The Short List: This Week's Recommended Shows

dead prez/Wednesday, September 26

Dead prez's MC rightly pegged DP "somewhere in between N.W.A. and P.E." on the thumping "I'm a African" from their turn-of-the-millenium classic Let's Get Free. The duo (completed by fellow lyricist M1) took the street-level rage of N.W.A., filtered it through the sociopolitical lens of Public Enemy, and finished it with a touch of Native Tongues–crew Afrohumanism. Later their message became less focused (both lyrically and musically) and perhaps less powerful than on Let's Get Free ('s newer material, for example, mainly consists of him talking about staying clean and hitting the gym), but dead prez still stands as one of the most effective and intelligent groups to emerge from the East Coast conscious-rap renaissance of the late '90s/early '00s. Look forward to hearing well-known material alongside newer joints off their upcoming Information Age LP. With Project Lionheart, Fatal Lucciauno. Nectar, 412 N. 36th St., 632-2020. 8 p.m. $14. TODD HAMM

Kimbra/Wednesday, September 26

The inclusion of Kimbra in the electro-centric Decibel Festival lineup is a bit puzzling: The 22-year-old New Zealander, best known as the female counterpart in Gotye's hit single "Somebody That I Used to Know," generally plays with a full live band, and her debut album, Vows, has a jazzy pop flavor. Categorizations aside, Kimbra is an effervescent, compelling performer with expressive, smoky vocals, and her funky songs show a flair for eclecticism. Connecticut trio the Stepkids, who released their self-titled debut late last year, will open, playing their trippy, psychedelic-fusion songs against a backdrop of kaleidoscopic visual projections. Showbox at the Market, 1426 First Ave., 628-3151. 9 p.m. $20 adv./$25 DOS. All ages. ERIN K. THOMPSON


Julianna Barwick/Thursday, September 27

Decibel Fest's Optical showcases, of which there are five this year, are designed to interweave visual elements into musical performances (for example, on Wed., Sept. 26 at Broadway Performance Hall, ambient British duo Demdike Stare will perform a live rescoring of the 1970 cult horror film La Vampire Nue). Tonight's event, ASCENSION, will feature projected visuals by filmmaker and illustrator Christina Vantzou (also a musician, she released her debut solo album Nº1 late last year) to accompany singular New York vocalist Julianna Barwick. Barwick released her exquisite album The Magic Place in 2011, then formed OMBRE, a duo with her Asthmatic Kitty labelmate Helado Negro; they released their fleecy Believe You Me in August. For a showcase called ASCENSION, Barwick's angelic, vertiginous vocals are the perfect fit. With Maria Minerva, Anenon, Lulacruza. Triple Door, 206 Union St., 838-4333. 7 p.m. $30. All ages. ERIN K. THOMPSON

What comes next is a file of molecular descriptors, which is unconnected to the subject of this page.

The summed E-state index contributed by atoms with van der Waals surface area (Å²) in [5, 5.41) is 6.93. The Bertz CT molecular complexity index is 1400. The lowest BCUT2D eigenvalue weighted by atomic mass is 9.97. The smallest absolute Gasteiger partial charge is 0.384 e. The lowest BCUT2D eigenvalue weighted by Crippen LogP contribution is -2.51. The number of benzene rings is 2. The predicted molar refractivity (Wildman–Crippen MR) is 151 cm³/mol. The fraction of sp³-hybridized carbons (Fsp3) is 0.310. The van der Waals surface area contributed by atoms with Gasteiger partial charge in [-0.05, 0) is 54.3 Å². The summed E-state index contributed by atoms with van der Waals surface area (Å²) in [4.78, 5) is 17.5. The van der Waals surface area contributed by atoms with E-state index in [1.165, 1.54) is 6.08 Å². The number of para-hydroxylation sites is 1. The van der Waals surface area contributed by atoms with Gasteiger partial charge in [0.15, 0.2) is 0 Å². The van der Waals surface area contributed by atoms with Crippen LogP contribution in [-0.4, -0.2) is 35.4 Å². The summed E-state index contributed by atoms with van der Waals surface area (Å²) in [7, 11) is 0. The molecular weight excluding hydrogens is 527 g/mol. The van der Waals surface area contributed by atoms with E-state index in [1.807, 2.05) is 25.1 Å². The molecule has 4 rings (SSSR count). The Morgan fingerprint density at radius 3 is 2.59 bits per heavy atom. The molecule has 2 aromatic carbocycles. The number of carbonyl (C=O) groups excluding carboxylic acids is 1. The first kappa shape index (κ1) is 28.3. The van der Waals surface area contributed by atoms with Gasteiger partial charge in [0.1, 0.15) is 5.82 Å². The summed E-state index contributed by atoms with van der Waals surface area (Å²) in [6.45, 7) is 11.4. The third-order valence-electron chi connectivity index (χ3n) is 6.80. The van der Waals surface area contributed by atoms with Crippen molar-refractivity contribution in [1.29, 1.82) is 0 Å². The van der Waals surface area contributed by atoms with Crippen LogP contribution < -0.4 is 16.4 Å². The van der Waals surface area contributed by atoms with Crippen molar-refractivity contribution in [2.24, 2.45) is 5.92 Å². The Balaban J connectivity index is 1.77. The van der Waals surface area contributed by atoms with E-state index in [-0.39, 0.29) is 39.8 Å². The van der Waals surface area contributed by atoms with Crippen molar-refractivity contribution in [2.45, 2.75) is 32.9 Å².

Orbital/Thursday, September 27

In the world of electronic music, and especially at this year's Decibel Festival, UK duo Orbital are nothing short of titans. Brothers Paul and Phil Hartnoll went in a matter of years from recording their first hit, "Chime," on their father's home stereo in 1989 to being one of the biggest acts of the '90s "electronica" breakthrough in America (a precursor to the current "EDM" craze), along with the likes of Daft Punk, the Chemical Brothers, and The Prodigy. Orbital doesn't sound quite like any of those peers, though; instead, they expanded the rarefied, uplifting UK rave sounds of the early '90s until they took on almost classical heft, scoring songs whose melodic strands intricately unfold and reconfigure even as a house pulse anchors them to physical dance-floor functionality. They return this year with Wonky, their first album after an eight-year lull—a return to form equally nostalgic and triumphant. With Paul Chambers. The Paramount, 911 Pine St., 877-784-4849. 8 p.m. $40. All ages. ERIC GRANDY

John Talabot/Saturday, September 30

In the long line of anonymous, or at least semi-mysterious, electronic-music producers—from Burial to Rex the Dog to Zomby to probably half the roster at Rephlex Records—Barcelona's John Talabot is hardly a Da Vinci Code-level secret—maybe more like a Scooby Doo villain. Basically, nobody cares about your secret identity, bro. Of more concern to electronic-music connoisseurs are the deeply moody and spooked-out house tracks of Talabot's excellent debut album ƒin and the recently released outtakes "Tragediel"/"Mai Mes." Tonight, Talabot—unmasked! It's some Spanish dude!—performs live with collaborator Pional, whose murky but soulful vocals haunt many of Talabot's finest tunes. With Public Lover, Pezzner. Neumos, 925 E. Pike St., 709-9442. 9 p.m. $18. ERIC GRANDY

Madonna/Tuesday, October 2–Wednesday, October 3

Madonna has made a career out of shocking people (swastikas, anyone?), to the point where there's not much she could do that would surprise anybody anymore. She could lasso a champion Thoroughbred, choke it with her bare hands, quarter it with a samurai sword, and eat it raw on live television, and the world would shrug. In fact, the only card Madonna might still have up her sleeve is to strip her compositions down to spare acoustic arrangements, as she did (for one song, "Don't Tell Me") on Letterman in 2007. She's not currently touring behind such a concept, but maybe next time. KeyArena, 305 Harrison St., 733-9200. 8 p.m. $45–$355. All ages. MIKE SEELY

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